Hiku Production Update 8

Dear Backers, 

Two weeks passes awfully quickly; yet at the same time it can’t go quickly enough. We wanted to acknowledge with thanks those who have been posting comments publicly and those who have still been privately sending us words of encouragement. We look forward to writing these updates too, and it’s fun sometimes to read the comments and pretend we are just part of the audience following along. The perspective change in doing so is similar to the way we like to solve problems — by looking at the issues both together and separately, and always from different angles and points of view. 

Taxis and Politics 

Speaking of perspective, this update comes to you from Asia (we’re still here) and it will address fine tuning, production tooling, inspection processes, and contain a few notable photographs of interest. We’ve had enough of airport lounges, plane rides, and taxi trips. We even had the unique experience of one talkative taxi driver in Taiwan going on about his country’s situation, the political climate, and his (unsolicited) view of various world leaders. Our desire to get somewhere we needed to go got us an earful! No matter how many times we’ve travelled to Asia and across the border into China and Taiwan (and we’ve done that hundreds of times), there’s always more to learn and appreciate about other parts of the world. 

Laser Etching

Hiku’s grind scale markings will be laser etched – as well as the KANSO logo. This imparts a precision look and feel that is consistent with everything else about the product, and it's durable too. 

Walnut Knob

Second round production samples arrived for the walnut knob. Some dimensions had to be verified with the supplier and we were able to show them what happens when their parts are out of spec. The handle system works really well and feels great. The lack of free play on the shaft versus other comparable grinders should set Hiku apart. It doesn’t wobble, squeak or fall off if the product is turned upside down temporarily. All three aforementioned issues are present in Hiku’s competitive set. We are still happy we made the decision to decouple the lid and handle which doesn’t seem to be too common in other products in the premium category.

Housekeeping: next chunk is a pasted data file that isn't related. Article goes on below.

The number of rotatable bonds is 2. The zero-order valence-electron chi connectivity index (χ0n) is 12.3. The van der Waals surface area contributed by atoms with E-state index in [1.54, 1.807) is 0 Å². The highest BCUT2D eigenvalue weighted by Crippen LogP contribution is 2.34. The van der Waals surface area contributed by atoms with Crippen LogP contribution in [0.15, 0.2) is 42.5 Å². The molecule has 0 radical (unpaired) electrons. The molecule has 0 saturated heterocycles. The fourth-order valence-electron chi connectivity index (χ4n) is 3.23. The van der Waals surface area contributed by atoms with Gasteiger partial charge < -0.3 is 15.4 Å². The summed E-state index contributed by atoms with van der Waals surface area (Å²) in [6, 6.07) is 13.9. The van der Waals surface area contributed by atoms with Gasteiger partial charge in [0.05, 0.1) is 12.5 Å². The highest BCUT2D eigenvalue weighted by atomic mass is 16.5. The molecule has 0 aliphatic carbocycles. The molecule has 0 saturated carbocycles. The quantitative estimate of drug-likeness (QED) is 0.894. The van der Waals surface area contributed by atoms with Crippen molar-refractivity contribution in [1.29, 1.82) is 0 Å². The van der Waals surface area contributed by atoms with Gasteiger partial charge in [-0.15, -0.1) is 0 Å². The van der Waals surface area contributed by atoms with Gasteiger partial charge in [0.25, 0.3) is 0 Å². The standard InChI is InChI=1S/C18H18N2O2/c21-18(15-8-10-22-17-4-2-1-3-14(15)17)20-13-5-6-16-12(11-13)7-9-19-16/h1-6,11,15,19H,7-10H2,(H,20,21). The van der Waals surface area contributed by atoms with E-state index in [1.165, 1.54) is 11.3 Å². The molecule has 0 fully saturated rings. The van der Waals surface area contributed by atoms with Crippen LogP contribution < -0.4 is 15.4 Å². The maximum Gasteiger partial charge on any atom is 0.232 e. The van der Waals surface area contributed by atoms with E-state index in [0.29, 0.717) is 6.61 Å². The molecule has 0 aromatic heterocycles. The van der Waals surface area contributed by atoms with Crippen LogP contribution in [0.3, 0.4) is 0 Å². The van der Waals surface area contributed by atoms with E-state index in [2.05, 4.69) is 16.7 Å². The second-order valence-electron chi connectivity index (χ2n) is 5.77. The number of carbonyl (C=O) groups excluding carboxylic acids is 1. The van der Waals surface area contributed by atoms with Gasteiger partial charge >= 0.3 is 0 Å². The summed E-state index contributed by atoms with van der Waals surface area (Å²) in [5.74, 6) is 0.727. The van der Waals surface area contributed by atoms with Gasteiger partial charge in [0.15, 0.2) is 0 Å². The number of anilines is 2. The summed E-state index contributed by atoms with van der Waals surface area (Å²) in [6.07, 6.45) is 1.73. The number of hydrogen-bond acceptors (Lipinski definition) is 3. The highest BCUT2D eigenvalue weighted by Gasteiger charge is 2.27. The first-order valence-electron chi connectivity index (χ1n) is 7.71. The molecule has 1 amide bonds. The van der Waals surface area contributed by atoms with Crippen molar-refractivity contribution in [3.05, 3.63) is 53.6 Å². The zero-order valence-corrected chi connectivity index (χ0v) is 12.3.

Grind Cup

Shown below is the finely machined grind cup with friction ring that incorporates seamlessly into the design. The supplier is able to fine tune the bayonet mount feel now that they have samples of the nylon friction ring. It’s just better to spend face time discussing these more subjective details rather than videoconferencing remotely. 

CNC Machining

Anyone familiar with manufacturing, tooling design or probably mechanical engineering would know that Hiku’s outer texture demands a very capable supplier who can machine yet preserve all that intended detail. We have arrived at an agreed upon level of quality and consistency and the following photo shows how Hiku will look. You can see how the texture extends delicately to the edges and keeps its defined lines throughout the sweep of the arc. We may be biased, but we think it's beautiful. 

Specialized Quality Inspection Equipment 

Concentricity starts with round parts being round so that there exists a center equidistant from the perimeter. Our parts will be laser scanned for diameter accuracy. The production facility also has machines that can check dimensions when curvy surfaces are involved. We were happy to learn more about this and to see these machines in action. 

Injection Mold Fine Tuning 

We’ll close this update with a brief status of the injection molded parts. Our molds are done and first shot samples were inspected some time ago. The tooling engineers were busy adjusting injection parameters during our visit to improve dimensions by (among other things) slowing the rate of cooling of the part before it comes out of the mold. There are so many variables that we’ll never understand in detail but suffice to say that these people have the experience to affect changes in the final part by only changing injection parameters rather than any physical modifications to the tooling itself. In this way, the fit was improved during our multiple visits and we’re again thankful we took the decision to travel early in the production schedule, not at the end when everything is ‘done'. 

Closing Remarks 

We’re back to Canada soon and we’ll try just being observers for a while. We’ve got a few other ideas in the works and we’re looking forward to coffee at our favourite spots back at home. Thanks for reading! 


Amanda and team 

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